According to the U.S. Census Bureau, only 1 in 3 millennials own their own home. Stagnant wages, coupled with rising house prices, mean that many millennials are struggling to purchase their own property. This makes millennials one of the highest-renting demographics.

With so many millennials looking to rent out a property, several rental property websites are targeting millennials through their advertizing initiatives. As the owner of a rental website, it can be a challenge to ensure you continue to drive the most traffic to your website and guarantee that your site visitors convert successfully. Below, we explore how to target millennial renters effectively using neighborhood and property data.

Highlight the Property Features Millennials Want

Studies have shown that millennials value properties with large spaces for socializing with friends. Large kitchens and living rooms, and sizable outdoor space, are the perfect draw for millennials looking to host friends for social gatherings. As such, offering realty data on a property’s square footage, as well as details on any outdoor porches or balconies, is key for helping convert millennial house hunters who land on your rental website.

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Here’s what will happen in multifamily real estate in 2020

What will renters see next year?

After a strong year in multifamily housing, expect an even stronger one in 2020, according to RealPage Chief Economist Greg Willett.

In an interview with HousingWire, Willett said the apartment market is in great shape, and even the luxury market will see competition in 2020.

Occupancy rates were as high as 96.3% this year, a figure Willett said is well above the long-term norm.

And much of the new properties set to hit the market next year will be of the higher-end variety. According to Willett, about 75% to 80% of 2020’s additions will command luxury product rents, leading to increased competition in that market segment.

“Increasing completions point to a competitive leasing environment for luxury product in 2020. About 550,000 market-rate apartments are under construction right now. Approximately 366,000 of them are scheduled to finish in 2020,” Willett said. “That targeted delivery volume jumps sharply from 2019 completions of around 279,000 units.”

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Two-Thirds of Renters Make Sacrifices to Afford Rent

Entertainment spending is the most common sacrifice, but some cancel health services or eliminate insurance.

According to Zillow data, the U.S. median rent consumes 27.8% of the median income—close to the 30% point, where rent is considered unaffordable, and 32%, above which homelessness can rapidly increase.

In the 2019 Zillow Consumer Trends report, 26% of renters say that affording their rent is difficult or very difficult. Most renters—66%—make at least one sacrifice in order to afford rent. Nationally, the most common sacrifice is entertainment spending, with 38% of renters reporting spending less on entertainment. However, some make more serious sacrifices—9% will postpone or cancel health services, while 12% will reduce or eliminate downpayment savings.

Sacrifices aside, renters are financially strapped enough that only 51% say they could accommodate a $1,000 expense, compared to 80% of homeowners. Older renters are less likely to say they could afford such an expense: Only 38% of boomer and silent generation renters, compared to 60% of Gen Z and 54% of millennial renters.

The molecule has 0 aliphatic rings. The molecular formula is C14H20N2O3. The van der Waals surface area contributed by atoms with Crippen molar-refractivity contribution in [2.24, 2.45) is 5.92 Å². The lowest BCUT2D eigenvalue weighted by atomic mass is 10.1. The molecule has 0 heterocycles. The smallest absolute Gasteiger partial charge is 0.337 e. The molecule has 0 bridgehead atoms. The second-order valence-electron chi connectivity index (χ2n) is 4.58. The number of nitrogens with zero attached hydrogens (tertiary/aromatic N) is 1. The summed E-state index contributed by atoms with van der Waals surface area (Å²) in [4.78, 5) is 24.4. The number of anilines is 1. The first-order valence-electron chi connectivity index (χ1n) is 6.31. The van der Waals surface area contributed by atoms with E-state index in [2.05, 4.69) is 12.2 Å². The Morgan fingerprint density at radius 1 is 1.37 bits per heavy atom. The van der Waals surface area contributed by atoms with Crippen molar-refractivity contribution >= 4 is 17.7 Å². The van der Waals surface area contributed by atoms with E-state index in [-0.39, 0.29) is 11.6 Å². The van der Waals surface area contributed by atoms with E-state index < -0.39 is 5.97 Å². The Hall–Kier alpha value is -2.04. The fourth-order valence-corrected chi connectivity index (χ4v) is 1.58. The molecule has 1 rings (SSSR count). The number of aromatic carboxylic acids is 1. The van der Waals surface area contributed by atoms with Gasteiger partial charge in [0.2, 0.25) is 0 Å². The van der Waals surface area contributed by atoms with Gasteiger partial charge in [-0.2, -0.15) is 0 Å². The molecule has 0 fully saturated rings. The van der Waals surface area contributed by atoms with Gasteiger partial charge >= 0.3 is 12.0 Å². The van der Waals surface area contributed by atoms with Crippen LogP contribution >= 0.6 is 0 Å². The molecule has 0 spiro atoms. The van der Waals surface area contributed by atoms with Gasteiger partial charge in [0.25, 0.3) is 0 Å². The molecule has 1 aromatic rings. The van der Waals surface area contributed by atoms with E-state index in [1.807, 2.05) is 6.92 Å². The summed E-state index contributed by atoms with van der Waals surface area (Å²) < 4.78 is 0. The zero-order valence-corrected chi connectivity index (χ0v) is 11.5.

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When it comes to their home, Millennials are picky

This is what they had to say

For the generation that is waiting the longest to buy a home, they appear to be the pickiest too.

According to a new data set from the National Association of Home Builders, Millennials care just as much (if not more) about what they want in a house rather than what they need.

And even though Millennials carry loads of student debt, they still want to live out the American Dream in a home, whether it’s rented or not.

The NAHB asked recent and prospective homebuyers about the features they want in a home and a community. Homebuyers were asked to rank more than 175 features in a home on a four-tiered scale of do not want, indifferent, desirable, and essential/must have.

The most popular specialty room, other than a bedroom, bathroom or kitchen, is the laundry room, with 50% saying it’s an essential while 36% said it’s more desirable.

On the bottom of the necessity list is breakfast nook and sunroom. Of those surveyed, 19% said both were an essential and 39% it’s just a desirable.

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Multifamily Investors Are Spending More Capital in Secondary, Tertiary Markets

Slightly higher yields and still expanding economies are driving multifamily investors to smaller cities.

Multifamily investors are now more likely to spend their money on properties in secondary and tertiary markets rather than in primary markets.

“In secondary and tertiary markets… the number of offers that we are generating is much higher than what it was,” says John Sebree, Midwest-based first vice president and national director of the national multi housing group with brokerage firm Marcus & Millichap. “The level of sophistication of those buyers is much higher.”

After the more than a decade of expansion, investors are running out of attractive places to invest their capital. In secondary and tertiary markets, the yields are often only slightly higher than in primary markets; however, the local economies are strong enough to keep attracting more investors.